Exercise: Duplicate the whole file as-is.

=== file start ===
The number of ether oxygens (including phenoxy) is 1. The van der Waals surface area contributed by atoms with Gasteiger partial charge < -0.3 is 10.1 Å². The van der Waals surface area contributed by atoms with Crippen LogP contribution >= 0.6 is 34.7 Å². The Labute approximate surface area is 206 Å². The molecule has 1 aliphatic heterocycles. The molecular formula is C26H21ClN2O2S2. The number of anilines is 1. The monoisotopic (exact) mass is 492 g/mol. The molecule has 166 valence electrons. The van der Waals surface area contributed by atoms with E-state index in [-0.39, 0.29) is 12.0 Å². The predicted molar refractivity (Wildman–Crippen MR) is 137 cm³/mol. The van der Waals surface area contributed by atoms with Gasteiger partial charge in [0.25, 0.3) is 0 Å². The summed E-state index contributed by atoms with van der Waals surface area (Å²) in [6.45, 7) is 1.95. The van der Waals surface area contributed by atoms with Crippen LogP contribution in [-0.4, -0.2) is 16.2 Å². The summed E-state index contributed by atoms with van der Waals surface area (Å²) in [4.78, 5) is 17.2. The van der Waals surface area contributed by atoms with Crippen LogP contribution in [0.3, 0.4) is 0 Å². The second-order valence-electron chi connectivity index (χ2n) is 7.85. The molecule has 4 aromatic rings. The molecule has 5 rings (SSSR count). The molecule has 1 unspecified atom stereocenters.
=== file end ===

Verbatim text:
The number of ether oxygens (including phenoxy) is 1. The van der Waals surface area contributed by atoms with Gasteiger partial charge < -0.3 is 10.1 Å². The van der Waals surface area contributed by atoms with Crippen LogP contribution >= 0.6 is 34.7 Å². The Labute approximate surface area is 206 Å². The molecule has 1 aliphatic heterocycles. The molecular formula is C26H21ClN2O2S2. The number of anilines is 1. The monoisotopic (exact) mass is 492 g/mol. The molecule has 166 valence electrons. The van der Waals surface area contributed by atoms with E-state index in [-0.39, 0.29) is 12.0 Å². The predicted molar refractivity (Wildman–Crippen MR) is 137 cm³/mol. The van der Waals surface area contributed by atoms with Gasteiger partial charge in [0.25, 0.3) is 0 Å². The summed E-state index contributed by atoms with van der Waals surface area (Å²) in [6.45, 7) is 1.95. The van der Waals surface area contributed by atoms with Crippen LogP contribution in [-0.4, -0.2) is 16.2 Å². The summed E-state index contributed by atoms with van der Waals surface area (Å²) in [4.78, 5) is 17.2. The van der Waals surface area contributed by atoms with Crippen LogP contribution in [0.3, 0.4) is 0 Å². The second-order valence-electron chi connectivity index (χ2n) is 7.85. The molecule has 4 aromatic rings. The molecule has 5 rings (SSSR count). The molecule has 1 unspecified atom stereocenters.